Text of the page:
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Design and construction of kinetic structures based on elastica strips, Melbourne, Australia, 2022

Ruled surfaces have been used to create kinetic designs capable of reconfiguring their shapes to adapt to the environment and enhance aesthetic qualities.  However, many existing designs require complex mechanical systems and heavy construction.  Simplifying the design and construction process using an elastic-kinetic approach is promising but remains underexplored. 

The project focuses on a new strategy to rationalise kinetic designs with curved surfaces using a series of non-intersecting elastica strips bent to the minimum energy state. 

Complex 3D kinetic designs can be conveniently and parametrically modeled based on simple design parameters for 2D curves.  As a proof of concept, a full-scale kinetic pavilion was designed and constructed to demonstrate the effectiveness of the proposed method in realising lightweight, high-speed, and cost-efficient construction.

Kinetic designs from elastica strips

Kinetic designs from elastica-ruled surfaces can be approximated using moveable directrices and elastica strips.  By continuously changing the shape or position of directrices, the kinetic transformation of complex curved surfaces can be rationalised through the elastic deformation of elastica strips.  Such kinetic designs can be reconfigured to different shapes to enhance aesthetic qualities and respond to environmental changes.  Without requiring mechanically complex systems, this elastic-kinetic approach enables rapid geometrical transformation by simply changing the boundary conditions of the curved rulings.  Designs in this paper use flexible elastica strip elements as rulings to approximate a continuous surface.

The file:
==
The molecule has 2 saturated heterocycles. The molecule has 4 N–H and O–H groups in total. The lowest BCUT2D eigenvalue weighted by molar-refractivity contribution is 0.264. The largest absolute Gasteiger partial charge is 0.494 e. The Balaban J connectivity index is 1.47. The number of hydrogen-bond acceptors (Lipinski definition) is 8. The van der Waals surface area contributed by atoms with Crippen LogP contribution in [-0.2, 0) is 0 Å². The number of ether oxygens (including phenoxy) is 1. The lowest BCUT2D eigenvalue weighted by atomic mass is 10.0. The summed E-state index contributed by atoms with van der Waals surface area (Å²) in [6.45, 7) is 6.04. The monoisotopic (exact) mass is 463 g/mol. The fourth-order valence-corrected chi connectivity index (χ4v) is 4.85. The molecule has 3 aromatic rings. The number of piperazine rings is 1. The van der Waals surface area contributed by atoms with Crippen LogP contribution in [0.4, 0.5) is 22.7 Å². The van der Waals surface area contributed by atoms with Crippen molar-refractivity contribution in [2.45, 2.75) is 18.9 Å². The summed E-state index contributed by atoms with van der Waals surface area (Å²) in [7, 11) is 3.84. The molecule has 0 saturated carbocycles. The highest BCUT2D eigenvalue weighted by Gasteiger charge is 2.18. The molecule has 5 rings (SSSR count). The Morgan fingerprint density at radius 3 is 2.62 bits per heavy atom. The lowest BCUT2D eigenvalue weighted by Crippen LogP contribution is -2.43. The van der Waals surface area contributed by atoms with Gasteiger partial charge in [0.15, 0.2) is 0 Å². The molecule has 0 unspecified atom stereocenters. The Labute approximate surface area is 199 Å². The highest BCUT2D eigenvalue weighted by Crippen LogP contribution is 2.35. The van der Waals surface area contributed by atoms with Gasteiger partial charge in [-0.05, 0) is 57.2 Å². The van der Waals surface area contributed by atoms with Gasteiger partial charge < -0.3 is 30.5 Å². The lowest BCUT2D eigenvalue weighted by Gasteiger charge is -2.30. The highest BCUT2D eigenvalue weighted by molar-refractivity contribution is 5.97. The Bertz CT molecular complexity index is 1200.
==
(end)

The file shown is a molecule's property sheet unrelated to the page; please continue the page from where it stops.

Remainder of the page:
Prototype: Nautilus Pavilion

A full-scale kinetic pavilion is designed and constructed to demonstrate the potential applications of the proposed strategy.  The name of the design—Nautilus Pavilion—is inspired by its shape in the top view, which resembles the cross-section of a nautilus seashell.  With a dimension of 6 m x 6.2 m, the pavilion has three main components: a fixed outer directrix with a spiral shape, a moveable inner directrix with a circular shape, and 20 curved rulings between them.  With a relatively simple mechanical system, the kinetic transformation of the structure can be triggered by the radial motion of the rigid inner directrix.


M. Bi, Y. He, Z. Li, T.-U. Lee, Y.M. Xie, Design and construction of kinetic structures based on elastica strips, Automation in Construction. 146 (2023) pp. 104659.

[Full paper]





Key people involved in the project:

RMIT CISM:  Minghao Bi, Yunzhen He, Zhi Li, Ting-Uei 'Jeff' Lee, Yi Min 'Mike' Xie, Zicheng Zhuang, Jiaming Ma, Anbang Chen

RMIT Light Structure Laboratory: Xiang ‘Eric’ Gao

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